Java Encapsulation & Access Modifiers Tutorial

In this Java tutorial we learn how to use access modifiers like public, private and protected to hide and protect class members.

We also discuss how to access and mutate private or protected members with getter and setter methods.

Here's a table of contents of what you'll learn in this lesson:
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Let's jump right in.

What is encapsulation

One of the three core principles in any object oriented program is encapsulation. Encapsulation is where we hide unnecessary implemetation details from the object.

As an example, consider a class that translates a document into another language.

The class would encapsulate the inner details of loading, manipulating and closing the file. We don’t need to worry about how it loads the document behind the scenes.

All we do is instantiate the class, and send it the appropriate commands, like: Open a file from this location, save file to that location etc.

Encapsulation also provides us with data protection, we can’t accidentally change how a file is manipulated from outside the class if it’s properly protected.

How to encapsulate a class with access modifiers in Java

To encapsulate members of our class, we need to use certain access modifiers. These are keywords that specify the level of access, or protection, class members have.

The table below shows the available access modifiers:

ModifierDescription
publicNo access restriction. Can be accessed from an object or any child class
privateCan only be accessed from within the class that defines it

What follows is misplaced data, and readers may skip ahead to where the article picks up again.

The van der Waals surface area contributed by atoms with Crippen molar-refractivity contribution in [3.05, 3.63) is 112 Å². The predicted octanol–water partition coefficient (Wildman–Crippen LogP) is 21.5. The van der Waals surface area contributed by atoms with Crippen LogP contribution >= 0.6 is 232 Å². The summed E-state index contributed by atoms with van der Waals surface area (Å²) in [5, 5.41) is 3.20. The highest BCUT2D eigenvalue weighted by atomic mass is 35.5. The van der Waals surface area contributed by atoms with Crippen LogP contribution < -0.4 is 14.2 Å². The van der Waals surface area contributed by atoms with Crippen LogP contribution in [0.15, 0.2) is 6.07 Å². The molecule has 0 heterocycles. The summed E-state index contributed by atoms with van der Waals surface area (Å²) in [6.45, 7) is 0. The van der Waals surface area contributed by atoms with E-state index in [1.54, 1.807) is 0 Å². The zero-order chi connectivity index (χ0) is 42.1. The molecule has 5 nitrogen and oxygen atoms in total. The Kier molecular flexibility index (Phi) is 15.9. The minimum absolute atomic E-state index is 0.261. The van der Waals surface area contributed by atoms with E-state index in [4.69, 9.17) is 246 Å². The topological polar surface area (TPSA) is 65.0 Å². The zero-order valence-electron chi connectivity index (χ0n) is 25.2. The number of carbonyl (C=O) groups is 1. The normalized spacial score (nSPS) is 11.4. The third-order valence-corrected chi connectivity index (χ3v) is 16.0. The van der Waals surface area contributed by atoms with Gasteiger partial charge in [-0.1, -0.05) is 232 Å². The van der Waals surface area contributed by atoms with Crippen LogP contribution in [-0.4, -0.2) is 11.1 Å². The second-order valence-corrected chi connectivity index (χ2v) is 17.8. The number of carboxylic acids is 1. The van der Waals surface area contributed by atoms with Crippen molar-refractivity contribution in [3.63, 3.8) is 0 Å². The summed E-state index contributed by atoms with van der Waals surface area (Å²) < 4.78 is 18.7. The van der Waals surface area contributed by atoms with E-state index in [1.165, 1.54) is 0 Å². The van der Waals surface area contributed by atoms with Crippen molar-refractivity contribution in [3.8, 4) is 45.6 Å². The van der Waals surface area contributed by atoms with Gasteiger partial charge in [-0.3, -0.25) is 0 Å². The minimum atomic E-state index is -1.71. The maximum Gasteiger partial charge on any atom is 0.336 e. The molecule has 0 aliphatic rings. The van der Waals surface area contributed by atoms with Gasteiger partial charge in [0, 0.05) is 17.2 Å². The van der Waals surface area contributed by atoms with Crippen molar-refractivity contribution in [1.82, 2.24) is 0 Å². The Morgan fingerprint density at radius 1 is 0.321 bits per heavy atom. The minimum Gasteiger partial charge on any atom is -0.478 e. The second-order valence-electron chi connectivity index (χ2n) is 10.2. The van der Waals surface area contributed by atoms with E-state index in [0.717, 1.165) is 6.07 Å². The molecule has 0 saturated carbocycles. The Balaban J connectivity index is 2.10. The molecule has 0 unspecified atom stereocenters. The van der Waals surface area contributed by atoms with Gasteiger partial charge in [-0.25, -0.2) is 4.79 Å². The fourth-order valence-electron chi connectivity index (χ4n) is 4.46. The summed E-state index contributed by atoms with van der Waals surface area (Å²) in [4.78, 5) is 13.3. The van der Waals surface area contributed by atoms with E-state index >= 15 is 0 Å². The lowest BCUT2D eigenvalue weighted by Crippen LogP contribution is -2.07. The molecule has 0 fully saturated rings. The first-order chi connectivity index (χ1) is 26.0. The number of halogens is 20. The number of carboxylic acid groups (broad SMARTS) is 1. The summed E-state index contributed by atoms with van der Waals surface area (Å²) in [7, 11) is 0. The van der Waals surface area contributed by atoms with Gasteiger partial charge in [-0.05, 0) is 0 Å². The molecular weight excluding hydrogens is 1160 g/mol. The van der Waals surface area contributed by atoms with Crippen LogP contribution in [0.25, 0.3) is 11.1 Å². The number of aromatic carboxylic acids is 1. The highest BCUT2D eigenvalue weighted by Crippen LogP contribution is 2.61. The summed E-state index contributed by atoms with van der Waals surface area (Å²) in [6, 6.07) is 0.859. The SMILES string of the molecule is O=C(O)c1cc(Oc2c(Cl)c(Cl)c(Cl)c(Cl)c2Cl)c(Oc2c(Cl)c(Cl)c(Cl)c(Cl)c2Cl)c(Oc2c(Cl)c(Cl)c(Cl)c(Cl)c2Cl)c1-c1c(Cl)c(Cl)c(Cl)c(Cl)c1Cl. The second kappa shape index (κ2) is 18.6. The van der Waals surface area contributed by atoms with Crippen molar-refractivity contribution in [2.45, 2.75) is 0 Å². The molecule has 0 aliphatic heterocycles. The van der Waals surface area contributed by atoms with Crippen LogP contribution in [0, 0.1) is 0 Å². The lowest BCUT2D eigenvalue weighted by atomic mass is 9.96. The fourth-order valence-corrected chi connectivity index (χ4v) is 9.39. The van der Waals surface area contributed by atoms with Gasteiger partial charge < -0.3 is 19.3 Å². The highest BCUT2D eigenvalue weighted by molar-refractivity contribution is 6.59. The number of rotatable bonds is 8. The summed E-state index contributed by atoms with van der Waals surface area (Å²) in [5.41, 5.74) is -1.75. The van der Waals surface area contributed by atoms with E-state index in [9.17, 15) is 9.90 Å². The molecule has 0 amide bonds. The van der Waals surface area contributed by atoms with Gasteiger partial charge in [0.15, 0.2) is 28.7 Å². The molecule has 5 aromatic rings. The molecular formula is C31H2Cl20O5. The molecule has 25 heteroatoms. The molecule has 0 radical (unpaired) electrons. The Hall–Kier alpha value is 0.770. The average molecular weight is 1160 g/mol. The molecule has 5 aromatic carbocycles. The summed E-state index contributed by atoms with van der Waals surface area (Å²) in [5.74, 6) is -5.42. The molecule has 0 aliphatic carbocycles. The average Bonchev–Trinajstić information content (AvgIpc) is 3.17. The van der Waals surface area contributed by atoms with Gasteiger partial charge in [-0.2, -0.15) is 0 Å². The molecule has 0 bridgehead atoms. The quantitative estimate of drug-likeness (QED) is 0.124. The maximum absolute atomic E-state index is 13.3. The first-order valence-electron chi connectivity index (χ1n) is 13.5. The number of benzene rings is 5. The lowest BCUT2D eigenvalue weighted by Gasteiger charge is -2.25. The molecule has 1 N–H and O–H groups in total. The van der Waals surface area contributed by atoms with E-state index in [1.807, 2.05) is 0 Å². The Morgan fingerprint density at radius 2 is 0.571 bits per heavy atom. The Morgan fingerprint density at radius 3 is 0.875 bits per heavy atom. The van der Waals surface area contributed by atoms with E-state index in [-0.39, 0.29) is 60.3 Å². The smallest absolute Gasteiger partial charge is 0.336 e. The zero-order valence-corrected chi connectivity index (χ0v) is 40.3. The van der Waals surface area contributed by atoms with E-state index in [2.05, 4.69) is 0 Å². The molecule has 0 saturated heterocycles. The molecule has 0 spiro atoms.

protectedCan only be accessed from within the class that defines it, as well as any child class
defaultCan only be accessed from within the current package

The public access modifer in Java

The public access modifier means the member can be accessed from objects, external packages and any derived classes (classes that inherit from this one).

The public modifier can be applied to classesOpens up in a new page , interfacesOpens up in a new page , methodsOpens up in a new page and properties.

Syntax:
// public class
public class class_name {

    // public property
    public type property;

    // public method
    public return_type method_name() {

    }
}
Example:
public class Program {
    public static void main(String[] args) {

        Logger log1 = new Logger();

        log1.logMessage("Hello");
    }
}

class Logger {

    // public method
    public void logMessage(String msg) {
        System.out.println(msg);
    }
}

In the example above, our public method can be accessed outside of the ‘Logger’ class.

The private access modifier in Java

When the private modifier is applied to class members, they can only be accessed inside their current class.

When we create a new object, we cannot access a private member through that object. For example, if the method ‘logMessage’ is private, we can’t use object.logMessage .

Only the properties and methods of a class can be marked as private.

Syntax:
class class_name {

    // private property
    private type property;

    // private method
    private return_type method_name() {

    }
}

The private access modifier is the default modifier and doesn’t need to be specified explicitly, although it’s considered good practice to always be explicit.

Syntax:
class class_name {

    // private property
    type property;

    // private method
    return_type method_name() {

    }
}
Example:
public class Program {
    public static void main(String[] args) {

        Logger log1 = new Logger();

        log1.logMessage("Hello");
    }
}

class Logger {

    // private method
    private void logMessage(String msg) {
        System.out.println(msg);
    }
}

In the example above, we marked our method as private. When we try to compile and run the script, the compiler raises an error.